Differing implementation of local needle exchange programs giving lawmakers pause

Local officials expressed differing approaches Friday to implementation of the needle exchange programs through the anti-heroin bill passed during the 2015 session, giving some lawmakers concerns about the way the law is being interpreted.

In a meeting of the Senate Bill 192 (anti-heroin bill) Implementation Oversight Committee Friday morning, legislators heard testimony from local officials about some of the more controversial aspects of the legislation.

Senate Bill 192, the compromise bill that passed in the final hours of the 2015 session, included tougher penalties for traffickers, the ability for local governments to set up needle exchange programs, increased accessibility of the overdose-countering drug naloxone to first responders and other medical professionals, a Good Samaritan provision and funding mechanisms for treatment programs across the state.

The local governments already setting up the needle exchange programs discussed their strategies Friday. As expected, urban areas are moving faster toward implementing needle exchanges, but rural areas are starting to look into them as well. Louisville health department officials told lawmakers their program has seen 100 participants in two weeks with 20 people voluntarily tested for HIV and nine individuals referred to treatment. Because of these numbers, and the fact that participants meet with a certified drug and alcohol counselor, the officials said the program is working to really help people.

However, the fact that the local exchange is distributing needles to individuals without having them turn in any old dirty needles defeats the purpose of the “exchange,” according to some lawmakers. Some on the committee expressed deep concerns about these local programs not doing a one for one exchange and/or not requiring any dirty needles in exchange for the clean ones provided by the local government.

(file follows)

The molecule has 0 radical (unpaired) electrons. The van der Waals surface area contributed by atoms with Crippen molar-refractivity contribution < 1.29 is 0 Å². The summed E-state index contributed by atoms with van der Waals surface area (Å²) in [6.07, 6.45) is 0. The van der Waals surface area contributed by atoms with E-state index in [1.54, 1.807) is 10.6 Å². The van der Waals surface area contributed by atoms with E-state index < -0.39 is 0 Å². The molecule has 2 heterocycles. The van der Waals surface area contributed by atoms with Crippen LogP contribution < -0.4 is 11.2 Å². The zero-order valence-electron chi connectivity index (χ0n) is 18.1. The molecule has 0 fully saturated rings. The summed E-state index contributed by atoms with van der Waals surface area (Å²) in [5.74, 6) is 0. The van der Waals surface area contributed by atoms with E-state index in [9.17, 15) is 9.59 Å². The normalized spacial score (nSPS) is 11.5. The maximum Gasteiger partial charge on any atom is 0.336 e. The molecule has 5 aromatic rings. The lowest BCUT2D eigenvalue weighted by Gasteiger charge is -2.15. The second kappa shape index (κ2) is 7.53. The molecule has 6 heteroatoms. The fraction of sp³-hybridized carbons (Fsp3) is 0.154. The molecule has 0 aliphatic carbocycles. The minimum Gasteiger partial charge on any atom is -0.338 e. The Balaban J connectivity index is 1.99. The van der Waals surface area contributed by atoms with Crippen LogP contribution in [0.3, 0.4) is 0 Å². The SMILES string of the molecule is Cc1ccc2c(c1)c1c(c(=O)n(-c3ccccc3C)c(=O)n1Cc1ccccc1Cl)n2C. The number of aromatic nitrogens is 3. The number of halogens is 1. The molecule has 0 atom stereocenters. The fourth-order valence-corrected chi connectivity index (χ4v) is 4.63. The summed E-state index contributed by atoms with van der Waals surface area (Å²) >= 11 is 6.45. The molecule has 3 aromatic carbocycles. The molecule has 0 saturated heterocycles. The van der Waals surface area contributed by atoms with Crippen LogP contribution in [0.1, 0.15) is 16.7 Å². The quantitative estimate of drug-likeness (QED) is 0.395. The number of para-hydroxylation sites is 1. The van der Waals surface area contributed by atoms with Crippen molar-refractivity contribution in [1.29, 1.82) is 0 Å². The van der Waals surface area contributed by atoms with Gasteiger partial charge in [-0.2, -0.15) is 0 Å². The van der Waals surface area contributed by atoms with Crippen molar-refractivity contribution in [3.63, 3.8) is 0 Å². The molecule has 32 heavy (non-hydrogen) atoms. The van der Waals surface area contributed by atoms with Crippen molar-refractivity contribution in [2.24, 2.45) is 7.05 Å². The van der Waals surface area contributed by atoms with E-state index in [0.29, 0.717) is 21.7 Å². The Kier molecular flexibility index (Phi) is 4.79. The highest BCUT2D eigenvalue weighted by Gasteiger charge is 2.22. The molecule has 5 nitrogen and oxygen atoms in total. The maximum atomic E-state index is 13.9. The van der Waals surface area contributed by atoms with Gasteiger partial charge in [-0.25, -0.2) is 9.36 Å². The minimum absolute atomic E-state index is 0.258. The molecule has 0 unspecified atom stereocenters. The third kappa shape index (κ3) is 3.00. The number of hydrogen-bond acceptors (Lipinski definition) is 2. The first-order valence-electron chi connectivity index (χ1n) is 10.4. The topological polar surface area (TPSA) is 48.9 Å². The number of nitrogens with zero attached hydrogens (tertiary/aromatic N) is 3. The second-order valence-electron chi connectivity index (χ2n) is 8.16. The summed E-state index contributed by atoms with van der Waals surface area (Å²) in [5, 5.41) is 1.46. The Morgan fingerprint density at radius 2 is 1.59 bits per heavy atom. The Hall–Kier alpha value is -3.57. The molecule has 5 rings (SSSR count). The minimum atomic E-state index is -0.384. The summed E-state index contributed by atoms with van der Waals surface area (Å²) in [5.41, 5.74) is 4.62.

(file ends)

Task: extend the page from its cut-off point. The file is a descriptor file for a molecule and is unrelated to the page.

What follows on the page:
State Sen. Chris McDaniel also noted that the way the law is written explicitly calls for local “exchanges,” not distributions, and expressed concerns that some of these programs could be operating outside of the law.

Louisville health officials stated that they believe their program is saving lives and stated that the issue of these diseases spreading has come from people sharing needles, implying that some of the individuals coming in may not even have one to give. The officials said they were concerned that requiring a one for one exchange would diminish their ability to help people in need and that over time it could become a one for one exchange but it takes time to achieve.

Legislators asked the local programs to continue to monitor their data on how many needles are going out versus coming in so they can further assess the situation.

Another issue discussed at the meeting was the Good Samaritan provision of the law. Legislators heard testimony from people on both sides of the issue. Proponents argue that they believe the provision saves lives while others expressed concerns about the broad language contained in the bill.

The committee also discussed the distribution of funds appropriated through the anti-heroin bill, which Justice Cabinet Secretary J. Michael Brown detailed during a meeting of the Judiciary Committee earlier this month.

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Jacqueline Pitts
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